Noon, July 7th 1972, the entire 3rd Ranger group was air-lifted by helicopters out of An Loc to Lai Khe. At the airfield, Col. Nguyen Thanh Chuan, commander of the III-Corps Ranger was there to greet the returning rangers. After a handshaking with Lt. Col., commander of the group, the commander praised the rangers profoundly. Colonel Chuan stated that the group will stay overnight in Lai Khe. And on the next morning (7/8/1972), the group commander and himself will go to the forward headquarters of the III-Corps for briefing and receiving new order of operation.
All day long, the entire 3rd Ranger group stayed inside Lai Khe combat base near the landing strip and waited for receiving new enlist men and supplies from the home base. We were on alert for combat ready.
Next morning, at 8am, Col. Chuan arrived on a helicopter. The group commander greeted and took him to the forward headquarters of the III-Corps by Jeep. Major Hong Khac Tran, operation officer (S-3) and me followed on another Jeep. At the forward HQs, we met Colonel Minh, chief of staff of the HQs and he led us to a briefing room in the tactical operation center (TOC). Opening speech, Col. Minh represented Lt. Gen. Nguyen V?n Minh, commander of the III-Corps praised the 3rd Ranger group for the defending of An Loc and expected the rangers will continue to accomplish given tasks.
Then, the chief of staff went straight to the order of operation. The entire group will be transported by trucks to Phuoc Tuy, Ba Ria and the goal for this operation was to remove enemy pressure on the two hamlets Binh Ba, Binh Giạ These two hamlets were surrounded and cut off from the outside. The Regional Force was still hanging on but the civilians in the hamlets were running out of their food supplies.
The enemy seized the hamlets and set up road blocks. They had about two regional battalions with supports (heavy weapons). The government 52nd regiment of the 18th Infantry Division has been in the operation area. The HQs of the 52nd regiment was established on a small hill (Doi Mong Ngua, Horse Shoe Hill), an old camp of the Australian army. For almost a month, the infantry could not clear the road blocks on the country road leading to the hamlets.
Colonel Minh emphasized the task given to the 3rd Ranger group was to replace the 52nd regiment, so it could be sent back to its parent, the 18th Infantry Division. The group's HQs will moved in to replace the 52nd HQ on the small hill and sent two battalions out to remove all the road blocks. The task must be accomplished within fifteen days, so the two hamlets could be resupplied.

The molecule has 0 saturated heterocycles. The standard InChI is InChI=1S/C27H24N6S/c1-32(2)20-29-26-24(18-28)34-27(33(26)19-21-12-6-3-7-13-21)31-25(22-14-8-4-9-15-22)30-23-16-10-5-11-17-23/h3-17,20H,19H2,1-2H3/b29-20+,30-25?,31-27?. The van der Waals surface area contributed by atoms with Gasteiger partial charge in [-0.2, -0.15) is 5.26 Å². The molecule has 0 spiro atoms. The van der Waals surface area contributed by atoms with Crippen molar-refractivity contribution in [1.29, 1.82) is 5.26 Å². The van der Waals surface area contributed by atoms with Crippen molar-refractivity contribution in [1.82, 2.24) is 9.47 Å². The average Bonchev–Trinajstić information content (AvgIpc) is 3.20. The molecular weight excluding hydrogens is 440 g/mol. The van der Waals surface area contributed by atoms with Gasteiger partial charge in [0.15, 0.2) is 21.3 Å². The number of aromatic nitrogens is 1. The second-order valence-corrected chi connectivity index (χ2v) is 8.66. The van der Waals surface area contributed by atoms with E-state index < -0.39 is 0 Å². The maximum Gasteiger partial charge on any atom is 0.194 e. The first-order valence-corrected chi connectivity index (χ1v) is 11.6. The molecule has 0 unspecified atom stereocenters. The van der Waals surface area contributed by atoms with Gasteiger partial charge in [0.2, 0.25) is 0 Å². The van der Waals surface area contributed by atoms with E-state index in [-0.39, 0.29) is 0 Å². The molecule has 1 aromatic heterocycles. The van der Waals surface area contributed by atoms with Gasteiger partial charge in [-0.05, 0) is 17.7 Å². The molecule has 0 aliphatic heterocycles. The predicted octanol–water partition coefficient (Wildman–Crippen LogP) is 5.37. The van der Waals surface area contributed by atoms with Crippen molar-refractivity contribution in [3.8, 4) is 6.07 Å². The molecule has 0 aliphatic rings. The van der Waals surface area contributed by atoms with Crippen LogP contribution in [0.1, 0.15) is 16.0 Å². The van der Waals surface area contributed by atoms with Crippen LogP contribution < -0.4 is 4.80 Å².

At the end, the chief of staff asked for questions and the commander of the rangers presented some difficulties after the fierce battle of An Loc but will do our best. To compensate for the rangers, Col. Minh assured that the group will have high air support priority and two artillery companies (one 105mm and one 155mm) attached and placed under the control of the 3rd Ranger group. Also, there was one Combat Engineer platoon dispatched alongside for mine detection. The two artillery companies were already there (on the hill with the 52nd Infantry regiment), they were protected by a battalion of Regional Force of the Phuoc Tuy province. This operation and the 3rd Ranger group were placed under the direct control of the forward headquarters of the III-Corps. All reports and requests must go through this HQs.
Colonel Minh handed Lt. Col. Nguyen Van Biet a big and thick envelop, and the group commander handed it to Maj. Tran, the operation officer of the group. The chief of staff also told Lt. Col. Biet that the President (Nguyen Van Thieu) somehow got the news about these two hamlets and he personally gave order to the III-Corps commander to save the hamlets.
Lieutenant Colonel Hau, chief of the G3 gave the details that the group will be transported by trucks with an observation (birdog) plane (L-19) cover in the air, to Long Thanh district, then walked a short distant to the front of the district office. They already organized a group of students to greet the rangers.
After the briefing, an officer of the G-2, handed me a number of operation maps. Colonel Nguyen Thanh Chuan, commander of the III-Corps Ranger asked Lt. Col. Biet, if he needs anything else? The group commander thanked him but the III-Corps already prepared to the details. The Colonel wished us lucks.
Back to our tents, Lt. Col. Biet ordered Maj. Tran and me to prepare order of battle, sketched operation maps and called the battalion commanders to the HQs of the group for briefing and receiving order of battle. The signal officer also prepared a new set of communication according to the order from the III-Corps.
At 3pm July 8th 1972, all staff officers of the 3rd Ranger group HQs and three battalion commanders reported inside a tent that served as the temporary headquarters. Lt. Col. Biet informed everyone about the new order of operation from the III-Corps then Maj. Tran, operation officer of the group presented the operation plan of the group for the three battalions.
In the coming battle, the rangers had high priority in using artillery and air support. Lt. Col. Bỉt told the commanders of the 31st and 52nd to survey the battlefield, located the exact enemęs locations for air strikes or artillery bombardments. This tactic minimized our casualty and save lives of our soldiers. All the battalion commanders agreed. I did all the interpretation for US advisors to the 3rd Ranger group. The senior advisor of the group seemed like the operation plan, said that the US Air Force will provide air support for the operation and the FAC OV-10 that worked with us in An Loc will cover us on the new operation.
At 7am July 9th 1972, the entire 3rd Ranger group started from Lai Khe on trucks and moving toward Phuoc Tuy, Ba Ria. An L-19 Birdog covered the air and always maintained communication with us. The convoy stopped temporary in Long Khanh for us to march to the district. People and students were waiting on both sides of the road greeting us with banner "Bravo the heroic of the Rangers", "Congratulation! The spirit Victory of An Loc is forever". A group of high school girls decorated us with "victory ring of flower".
Around 11am, we arrived at the battlefield. The group positioned as following: